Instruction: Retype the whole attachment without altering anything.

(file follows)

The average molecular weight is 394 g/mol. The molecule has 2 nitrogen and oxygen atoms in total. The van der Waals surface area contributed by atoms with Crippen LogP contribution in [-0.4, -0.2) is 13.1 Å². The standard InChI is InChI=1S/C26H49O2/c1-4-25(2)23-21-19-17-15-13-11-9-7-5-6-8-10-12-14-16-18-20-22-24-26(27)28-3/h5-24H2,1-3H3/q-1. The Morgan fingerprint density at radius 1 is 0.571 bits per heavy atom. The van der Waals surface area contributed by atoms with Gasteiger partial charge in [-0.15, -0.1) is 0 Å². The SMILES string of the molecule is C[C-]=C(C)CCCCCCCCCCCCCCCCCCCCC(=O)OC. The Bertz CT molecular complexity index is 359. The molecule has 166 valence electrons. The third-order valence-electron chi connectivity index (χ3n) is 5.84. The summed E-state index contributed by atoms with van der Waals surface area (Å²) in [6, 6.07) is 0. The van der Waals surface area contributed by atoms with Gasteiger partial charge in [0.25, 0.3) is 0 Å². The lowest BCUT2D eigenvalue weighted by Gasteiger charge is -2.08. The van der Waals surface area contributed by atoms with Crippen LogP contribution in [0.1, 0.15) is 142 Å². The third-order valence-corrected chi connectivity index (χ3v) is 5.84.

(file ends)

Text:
The average molecular weight is 394 g/mol. The molecule has 2 nitrogen and oxygen atoms in total. The van der Waals surface area contributed by atoms with Crippen LogP contribution in [-0.4, -0.2) is 13.1 Å². The standard InChI is InChI=1S/C26H49O2/c1-4-25(2)23-21-19-17-15-13-11-9-7-5-6-8-10-12-14-16-18-20-22-24-26(27)28-3/h5-24H2,1-3H3/q-1. The Morgan fingerprint density at radius 1 is 0.571 bits per heavy atom. The van der Waals surface area contributed by atoms with Gasteiger partial charge in [-0.15, -0.1) is 0 Å². The SMILES string of the molecule is C[C-]=C(C)CCCCCCCCCCCCCCCCCCCCC(=O)OC. The Bertz CT molecular complexity index is 359. The molecule has 166 valence electrons. The third-order valence-electron chi connectivity index (χ3n) is 5.84. The summed E-state index contributed by atoms with van der Waals surface area (Å²) in [6, 6.07) is 0. The van der Waals surface area contributed by atoms with Gasteiger partial charge in [0.25, 0.3) is 0 Å². The lowest BCUT2D eigenvalue weighted by Gasteiger charge is -2.08. The van der Waals surface area contributed by atoms with Crippen LogP contribution in [0.1, 0.15) is 142 Å². The third-order valence-corrected chi connectivity index (χ3v) is 5.84.